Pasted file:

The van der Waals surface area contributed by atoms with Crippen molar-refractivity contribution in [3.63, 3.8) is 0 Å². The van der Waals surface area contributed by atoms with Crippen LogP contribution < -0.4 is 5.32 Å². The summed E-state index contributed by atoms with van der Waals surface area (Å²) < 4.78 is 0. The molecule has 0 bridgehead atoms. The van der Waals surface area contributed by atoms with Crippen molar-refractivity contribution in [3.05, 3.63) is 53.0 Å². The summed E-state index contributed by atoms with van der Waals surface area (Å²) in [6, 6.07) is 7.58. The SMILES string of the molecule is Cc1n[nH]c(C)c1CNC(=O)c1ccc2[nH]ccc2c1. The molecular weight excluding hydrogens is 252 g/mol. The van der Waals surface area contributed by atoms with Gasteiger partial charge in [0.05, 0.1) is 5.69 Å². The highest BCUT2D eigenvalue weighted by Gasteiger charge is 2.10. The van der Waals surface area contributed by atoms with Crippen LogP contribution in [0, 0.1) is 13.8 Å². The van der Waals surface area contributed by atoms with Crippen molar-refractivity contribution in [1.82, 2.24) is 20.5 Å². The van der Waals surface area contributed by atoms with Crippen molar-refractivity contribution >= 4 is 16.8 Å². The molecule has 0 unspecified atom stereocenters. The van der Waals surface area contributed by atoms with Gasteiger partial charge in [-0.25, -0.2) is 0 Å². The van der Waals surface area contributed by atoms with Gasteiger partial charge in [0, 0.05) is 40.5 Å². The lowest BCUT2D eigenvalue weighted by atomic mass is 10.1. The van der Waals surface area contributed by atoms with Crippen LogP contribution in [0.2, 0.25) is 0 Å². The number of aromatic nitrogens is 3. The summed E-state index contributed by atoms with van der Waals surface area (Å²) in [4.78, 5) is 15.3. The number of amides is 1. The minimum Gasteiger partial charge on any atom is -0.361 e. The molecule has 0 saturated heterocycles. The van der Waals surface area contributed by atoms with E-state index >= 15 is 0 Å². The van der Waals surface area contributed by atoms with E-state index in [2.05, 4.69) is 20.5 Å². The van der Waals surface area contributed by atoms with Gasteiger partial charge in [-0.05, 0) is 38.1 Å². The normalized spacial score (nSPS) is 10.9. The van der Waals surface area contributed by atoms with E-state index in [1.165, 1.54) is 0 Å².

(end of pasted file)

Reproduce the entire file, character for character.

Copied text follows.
The van der Waals surface area contributed by atoms with Crippen molar-refractivity contribution in [3.63, 3.8) is 0 Å². The van der Waals surface area contributed by atoms with Crippen LogP contribution < -0.4 is 5.32 Å². The summed E-state index contributed by atoms with van der Waals surface area (Å²) < 4.78 is 0. The molecule has 0 bridgehead atoms. The van der Waals surface area contributed by atoms with Crippen molar-refractivity contribution in [3.05, 3.63) is 53.0 Å². The summed E-state index contributed by atoms with van der Waals surface area (Å²) in [6, 6.07) is 7.58. The SMILES string of the molecule is Cc1n[nH]c(C)c1CNC(=O)c1ccc2[nH]ccc2c1. The molecular weight excluding hydrogens is 252 g/mol. The van der Waals surface area contributed by atoms with Gasteiger partial charge in [0.05, 0.1) is 5.69 Å². The highest BCUT2D eigenvalue weighted by Gasteiger charge is 2.10. The van der Waals surface area contributed by atoms with Crippen LogP contribution in [0, 0.1) is 13.8 Å². The van der Waals surface area contributed by atoms with Crippen molar-refractivity contribution in [1.82, 2.24) is 20.5 Å². The van der Waals surface area contributed by atoms with Crippen molar-refractivity contribution >= 4 is 16.8 Å². The molecule has 0 unspecified atom stereocenters. The van der Waals surface area contributed by atoms with Gasteiger partial charge in [-0.25, -0.2) is 0 Å². The van der Waals surface area contributed by atoms with Gasteiger partial charge in [0, 0.05) is 40.5 Å². The lowest BCUT2D eigenvalue weighted by atomic mass is 10.1. The van der Waals surface area contributed by atoms with Crippen LogP contribution in [0.2, 0.25) is 0 Å². The number of aromatic nitrogens is 3. The summed E-state index contributed by atoms with van der Waals surface area (Å²) in [4.78, 5) is 15.3. The number of amides is 1. The minimum Gasteiger partial charge on any atom is -0.361 e. The molecule has 0 saturated heterocycles. The van der Waals surface area contributed by atoms with E-state index >= 15 is 0 Å². The van der Waals surface area contributed by atoms with E-state index in [2.05, 4.69) is 20.5 Å². The van der Waals surface area contributed by atoms with Gasteiger partial charge in [-0.05, 0) is 38.1 Å². The normalized spacial score (nSPS) is 10.9. The van der Waals surface area contributed by atoms with E-state index in [1.165, 1.54) is 0 Å².